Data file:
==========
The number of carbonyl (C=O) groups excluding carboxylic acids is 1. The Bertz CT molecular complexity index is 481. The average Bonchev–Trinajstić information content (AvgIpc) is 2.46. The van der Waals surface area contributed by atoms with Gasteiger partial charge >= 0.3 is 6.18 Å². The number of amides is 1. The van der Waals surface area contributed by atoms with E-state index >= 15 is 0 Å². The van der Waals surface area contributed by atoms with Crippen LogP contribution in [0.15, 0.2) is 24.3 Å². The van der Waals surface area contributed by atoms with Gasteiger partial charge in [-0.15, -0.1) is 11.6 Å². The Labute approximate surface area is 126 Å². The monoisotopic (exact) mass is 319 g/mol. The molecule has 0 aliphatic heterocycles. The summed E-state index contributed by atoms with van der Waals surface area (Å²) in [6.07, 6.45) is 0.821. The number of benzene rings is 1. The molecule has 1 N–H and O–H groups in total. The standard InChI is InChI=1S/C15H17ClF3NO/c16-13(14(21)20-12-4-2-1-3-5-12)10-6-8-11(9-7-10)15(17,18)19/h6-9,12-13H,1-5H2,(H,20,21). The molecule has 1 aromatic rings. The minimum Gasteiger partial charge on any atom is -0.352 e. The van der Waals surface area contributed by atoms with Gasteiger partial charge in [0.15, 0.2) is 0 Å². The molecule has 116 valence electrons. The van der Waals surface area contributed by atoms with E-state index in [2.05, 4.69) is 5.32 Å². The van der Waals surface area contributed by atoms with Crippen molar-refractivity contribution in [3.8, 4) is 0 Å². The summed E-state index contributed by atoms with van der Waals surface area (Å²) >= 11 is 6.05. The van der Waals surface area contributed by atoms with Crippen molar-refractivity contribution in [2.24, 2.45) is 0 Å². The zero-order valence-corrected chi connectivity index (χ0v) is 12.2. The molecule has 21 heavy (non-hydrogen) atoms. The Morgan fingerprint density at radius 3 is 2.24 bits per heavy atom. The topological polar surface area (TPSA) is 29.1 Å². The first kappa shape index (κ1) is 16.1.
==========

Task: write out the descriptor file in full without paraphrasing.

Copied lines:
The number of carbonyl (C=O) groups excluding carboxylic acids is 1. The Bertz CT molecular complexity index is 481. The average Bonchev–Trinajstić information content (AvgIpc) is 2.46. The van der Waals surface area contributed by atoms with Gasteiger partial charge >= 0.3 is 6.18 Å². The number of amides is 1. The van der Waals surface area contributed by atoms with E-state index >= 15 is 0 Å². The van der Waals surface area contributed by atoms with Crippen LogP contribution in [0.15, 0.2) is 24.3 Å². The van der Waals surface area contributed by atoms with Gasteiger partial charge in [-0.15, -0.1) is 11.6 Å². The Labute approximate surface area is 126 Å². The monoisotopic (exact) mass is 319 g/mol. The molecule has 0 aliphatic heterocycles. The summed E-state index contributed by atoms with van der Waals surface area (Å²) in [6.07, 6.45) is 0.821. The number of benzene rings is 1. The molecule has 1 N–H and O–H groups in total. The standard InChI is InChI=1S/C15H17ClF3NO/c16-13(14(21)20-12-4-2-1-3-5-12)10-6-8-11(9-7-10)15(17,18)19/h6-9,12-13H,1-5H2,(H,20,21). The molecule has 1 aromatic rings. The minimum Gasteiger partial charge on any atom is -0.352 e. The van der Waals surface area contributed by atoms with Gasteiger partial charge in [0.15, 0.2) is 0 Å². The molecule has 116 valence electrons. The van der Waals surface area contributed by atoms with E-state index in [2.05, 4.69) is 5.32 Å². The van der Waals surface area contributed by atoms with Crippen molar-refractivity contribution in [3.8, 4) is 0 Å². The summed E-state index contributed by atoms with van der Waals surface area (Å²) >= 11 is 6.05. The van der Waals surface area contributed by atoms with Crippen molar-refractivity contribution in [2.24, 2.45) is 0 Å². The zero-order valence-corrected chi connectivity index (χ0v) is 12.2. The molecule has 21 heavy (non-hydrogen) atoms. The Morgan fingerprint density at radius 3 is 2.24 bits per heavy atom. The topological polar surface area (TPSA) is 29.1 Å². The first kappa shape index (κ1) is 16.1.